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Sperandeo Brothers Playground

Sperandeo Brothers Playground

This text is part of Parks’ Historical Signs Project and can be found posted within the park.
Andrew (1915-1944), Matthew (1919-1942), and Joseph (1923-1963) Sperandeo were three brothers from East New York who served their country with honor in World War II. Andrew and Matthew lost their lives in action while Joseph came home from the war with a bleeding ulcer. Though this playground was named by the City Council in 1961 in memory of the two older brothers, its name now applies to all three courageous siblings.

The Sperandeos grew up in an apartment at 658 Liberty Avenue in the pre-World War II period when this neighborhood was known as Liberty Park. The area was home to many Italian immigrants, including the Sperandeos’ parents who were from Avellino. The three brothers lived with their sisters Rachel, Madeline, and Mamie, and their mother, Maria, who raised her six children on her own after the death of her husband, Thomas, in 1930. Both of the older sons left school early to support their family, trading in their textbooks from PS 108 and Thomas Jefferson High School for aprons at Gobel’s meat packing plant.

On January 10, 1942 Matthew enlisted with the 3rd Battalion, Seventh Marines, First Marine Division Reinforced, stationed at Parris Island, North Carolina. He was killed in the line of duty on October 13, 1942, at Guadalcanal in the Solomon Islands. Andrew enlisted on September 14, 1943 and was sent to England with the United States 8th Army Air Corps. He was killed on a volunteer mission in Loganville, France, on June 14, 1944, eight days after D-Day. Three months after Joseph entered the service with the 188 Glider Infantry Company C, on March 10, 1943, he was discharged due to a life-threatening illness. He served as Post Commander for the Sperandeo Brothers Post 1472 of the American Legion, and lived to see this playground named for his brothers.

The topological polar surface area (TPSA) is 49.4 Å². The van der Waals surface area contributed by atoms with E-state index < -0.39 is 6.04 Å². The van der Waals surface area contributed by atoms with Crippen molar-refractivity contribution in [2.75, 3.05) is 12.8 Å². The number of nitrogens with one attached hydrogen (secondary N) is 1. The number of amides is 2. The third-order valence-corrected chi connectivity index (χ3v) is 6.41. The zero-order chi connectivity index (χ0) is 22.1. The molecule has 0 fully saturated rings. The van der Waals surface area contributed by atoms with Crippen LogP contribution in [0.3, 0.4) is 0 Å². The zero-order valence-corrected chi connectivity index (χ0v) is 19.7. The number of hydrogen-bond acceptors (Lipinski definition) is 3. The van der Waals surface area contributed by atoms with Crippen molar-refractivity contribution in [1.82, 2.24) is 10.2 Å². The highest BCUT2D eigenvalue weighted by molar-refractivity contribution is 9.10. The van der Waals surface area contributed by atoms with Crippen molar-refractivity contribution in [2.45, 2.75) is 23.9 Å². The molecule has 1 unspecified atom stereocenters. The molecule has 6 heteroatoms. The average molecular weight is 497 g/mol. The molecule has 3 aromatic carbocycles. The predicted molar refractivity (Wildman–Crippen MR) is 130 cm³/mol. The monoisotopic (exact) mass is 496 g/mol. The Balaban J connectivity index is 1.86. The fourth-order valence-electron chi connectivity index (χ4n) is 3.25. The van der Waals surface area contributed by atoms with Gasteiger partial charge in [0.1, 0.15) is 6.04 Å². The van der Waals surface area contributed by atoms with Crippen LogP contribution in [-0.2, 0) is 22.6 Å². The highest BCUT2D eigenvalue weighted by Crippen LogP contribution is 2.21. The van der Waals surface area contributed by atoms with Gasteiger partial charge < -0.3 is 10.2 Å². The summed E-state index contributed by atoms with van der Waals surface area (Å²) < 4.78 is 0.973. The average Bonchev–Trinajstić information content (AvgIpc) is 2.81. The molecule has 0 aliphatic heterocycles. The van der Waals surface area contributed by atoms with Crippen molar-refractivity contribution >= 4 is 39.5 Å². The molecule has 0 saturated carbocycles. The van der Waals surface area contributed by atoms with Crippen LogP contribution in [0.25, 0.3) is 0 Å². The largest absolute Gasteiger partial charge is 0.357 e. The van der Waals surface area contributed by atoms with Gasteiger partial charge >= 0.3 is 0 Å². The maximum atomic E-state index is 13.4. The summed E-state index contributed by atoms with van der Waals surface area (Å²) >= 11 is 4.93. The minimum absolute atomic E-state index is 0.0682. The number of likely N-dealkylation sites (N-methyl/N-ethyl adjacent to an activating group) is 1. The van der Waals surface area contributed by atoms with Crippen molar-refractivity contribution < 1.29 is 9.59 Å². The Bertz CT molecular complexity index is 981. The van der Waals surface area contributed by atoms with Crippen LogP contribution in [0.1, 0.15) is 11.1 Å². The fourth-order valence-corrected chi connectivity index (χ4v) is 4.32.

This site was first acquired by the City in 1938. When Intermediate School 302 was constructed in 1972, the playground was rebuilt and its boundaries redrawn. This playground, bounded by Atlantic Avenue to the north, and Linwood and Elton Streets to the east and west, was reconstructed in 1997 under a capital project funded by Borough President Golden. Improvements included new swings, play equipment, safety surfacing, game tables, concrete turtles, benches, landscaping, pavement, and fencing.

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